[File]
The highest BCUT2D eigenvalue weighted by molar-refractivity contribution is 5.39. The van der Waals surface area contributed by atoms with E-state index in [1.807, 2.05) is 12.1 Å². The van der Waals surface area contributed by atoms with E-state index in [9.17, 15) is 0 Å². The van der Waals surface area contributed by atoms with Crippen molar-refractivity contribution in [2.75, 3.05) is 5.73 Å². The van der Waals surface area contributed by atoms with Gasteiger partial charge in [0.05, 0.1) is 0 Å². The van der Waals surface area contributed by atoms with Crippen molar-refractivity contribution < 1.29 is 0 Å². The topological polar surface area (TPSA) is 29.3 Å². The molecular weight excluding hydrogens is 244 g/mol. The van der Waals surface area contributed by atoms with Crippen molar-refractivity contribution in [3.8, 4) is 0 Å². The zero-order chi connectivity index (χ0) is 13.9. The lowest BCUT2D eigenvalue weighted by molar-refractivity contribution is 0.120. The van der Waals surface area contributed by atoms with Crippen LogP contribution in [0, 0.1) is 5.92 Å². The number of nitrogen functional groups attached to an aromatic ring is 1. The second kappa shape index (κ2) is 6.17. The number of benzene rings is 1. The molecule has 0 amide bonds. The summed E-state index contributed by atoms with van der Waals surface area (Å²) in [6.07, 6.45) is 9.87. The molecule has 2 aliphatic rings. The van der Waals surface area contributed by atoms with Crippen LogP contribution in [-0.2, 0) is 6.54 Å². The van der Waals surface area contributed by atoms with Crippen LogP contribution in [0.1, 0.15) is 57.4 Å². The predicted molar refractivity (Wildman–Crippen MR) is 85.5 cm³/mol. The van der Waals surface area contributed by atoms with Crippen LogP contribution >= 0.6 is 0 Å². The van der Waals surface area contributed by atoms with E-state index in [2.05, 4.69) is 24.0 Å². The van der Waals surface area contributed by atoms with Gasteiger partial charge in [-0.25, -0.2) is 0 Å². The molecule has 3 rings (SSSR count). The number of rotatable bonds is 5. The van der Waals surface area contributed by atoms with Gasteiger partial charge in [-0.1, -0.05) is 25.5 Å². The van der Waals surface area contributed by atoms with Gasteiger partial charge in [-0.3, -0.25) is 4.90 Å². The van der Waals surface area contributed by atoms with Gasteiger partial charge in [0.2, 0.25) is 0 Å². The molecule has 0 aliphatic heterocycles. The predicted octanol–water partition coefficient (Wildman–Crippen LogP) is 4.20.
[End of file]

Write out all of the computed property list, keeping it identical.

The highest BCUT2D eigenvalue weighted by molar-refractivity contribution is 5.39. The van der Waals surface area contributed by atoms with E-state index in [1.807, 2.05) is 12.1 Å². The van der Waals surface area contributed by atoms with E-state index in [9.17, 15) is 0 Å². The van der Waals surface area contributed by atoms with Crippen molar-refractivity contribution in [2.75, 3.05) is 5.73 Å². The van der Waals surface area contributed by atoms with Gasteiger partial charge in [0.05, 0.1) is 0 Å². The van der Waals surface area contributed by atoms with Crippen molar-refractivity contribution < 1.29 is 0 Å². The topological polar surface area (TPSA) is 29.3 Å². The molecular weight excluding hydrogens is 244 g/mol. The van der Waals surface area contributed by atoms with Crippen molar-refractivity contribution in [3.8, 4) is 0 Å². The zero-order chi connectivity index (χ0) is 13.9. The lowest BCUT2D eigenvalue weighted by molar-refractivity contribution is 0.120. The van der Waals surface area contributed by atoms with Crippen LogP contribution in [0, 0.1) is 5.92 Å². The number of nitrogen functional groups attached to an aromatic ring is 1. The second kappa shape index (κ2) is 6.17. The number of benzene rings is 1. The molecule has 0 amide bonds. The summed E-state index contributed by atoms with van der Waals surface area (Å²) in [6.07, 6.45) is 9.87. The molecule has 2 aliphatic rings. The van der Waals surface area contributed by atoms with Crippen LogP contribution in [-0.2, 0) is 6.54 Å². The van der Waals surface area contributed by atoms with Crippen LogP contribution in [0.1, 0.15) is 57.4 Å². The predicted molar refractivity (Wildman–Crippen MR) is 85.5 cm³/mol. The van der Waals surface area contributed by atoms with Crippen LogP contribution >= 0.6 is 0 Å². The van der Waals surface area contributed by atoms with E-state index in [2.05, 4.69) is 24.0 Å². The van der Waals surface area contributed by atoms with Gasteiger partial charge in [-0.25, -0.2) is 0 Å². The molecule has 3 rings (SSSR count). The number of rotatable bonds is 5. The van der Waals surface area contributed by atoms with Gasteiger partial charge in [-0.1, -0.05) is 25.5 Å². The van der Waals surface area contributed by atoms with Gasteiger partial charge in [-0.3, -0.25) is 4.90 Å². The van der Waals surface area contributed by atoms with Gasteiger partial charge in [0.2, 0.25) is 0 Å². The molecule has 0 aliphatic heterocycles. The predicted octanol–water partition coefficient (Wildman–Crippen LogP) is 4.20.